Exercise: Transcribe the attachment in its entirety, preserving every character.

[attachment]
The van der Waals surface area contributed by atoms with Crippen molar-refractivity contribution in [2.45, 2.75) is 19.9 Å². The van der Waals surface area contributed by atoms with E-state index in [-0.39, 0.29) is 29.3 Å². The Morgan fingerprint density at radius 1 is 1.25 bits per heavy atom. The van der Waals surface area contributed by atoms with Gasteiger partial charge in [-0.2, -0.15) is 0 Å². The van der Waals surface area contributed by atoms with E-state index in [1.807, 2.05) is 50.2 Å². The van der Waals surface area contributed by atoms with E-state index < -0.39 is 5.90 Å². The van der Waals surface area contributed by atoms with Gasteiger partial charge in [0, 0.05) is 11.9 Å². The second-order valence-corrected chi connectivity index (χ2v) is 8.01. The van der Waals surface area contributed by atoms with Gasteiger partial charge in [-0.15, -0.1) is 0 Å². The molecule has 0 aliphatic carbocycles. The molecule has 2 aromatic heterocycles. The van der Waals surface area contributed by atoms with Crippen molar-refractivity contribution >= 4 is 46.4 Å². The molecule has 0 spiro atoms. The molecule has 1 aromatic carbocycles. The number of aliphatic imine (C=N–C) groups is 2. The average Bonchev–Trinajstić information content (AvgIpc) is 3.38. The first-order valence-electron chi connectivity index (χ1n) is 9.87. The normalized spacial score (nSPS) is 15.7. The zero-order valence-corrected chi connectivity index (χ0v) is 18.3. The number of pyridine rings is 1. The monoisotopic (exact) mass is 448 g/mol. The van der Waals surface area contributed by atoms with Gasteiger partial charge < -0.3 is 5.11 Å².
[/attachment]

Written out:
The van der Waals surface area contributed by atoms with Crippen molar-refractivity contribution in [2.45, 2.75) is 19.9 Å². The van der Waals surface area contributed by atoms with E-state index in [-0.39, 0.29) is 29.3 Å². The Morgan fingerprint density at radius 1 is 1.25 bits per heavy atom. The van der Waals surface area contributed by atoms with Gasteiger partial charge in [-0.2, -0.15) is 0 Å². The van der Waals surface area contributed by atoms with E-state index in [1.807, 2.05) is 50.2 Å². The van der Waals surface area contributed by atoms with E-state index < -0.39 is 5.90 Å². The van der Waals surface area contributed by atoms with Gasteiger partial charge in [0, 0.05) is 11.9 Å². The second-order valence-corrected chi connectivity index (χ2v) is 8.01. The van der Waals surface area contributed by atoms with Gasteiger partial charge in [-0.15, -0.1) is 0 Å². The molecule has 0 aliphatic carbocycles. The molecule has 2 aromatic heterocycles. The van der Waals surface area contributed by atoms with Crippen molar-refractivity contribution >= 4 is 46.4 Å². The molecule has 0 spiro atoms. The molecule has 1 aromatic carbocycles. The number of aliphatic imine (C=N–C) groups is 2. The average Bonchev–Trinajstić information content (AvgIpc) is 3.38. The first-order valence-electron chi connectivity index (χ1n) is 9.87. The normalized spacial score (nSPS) is 15.7. The zero-order valence-corrected chi connectivity index (χ0v) is 18.3. The number of pyridine rings is 1. The monoisotopic (exact) mass is 448 g/mol. The van der Waals surface area contributed by atoms with Gasteiger partial charge < -0.3 is 5.11 Å².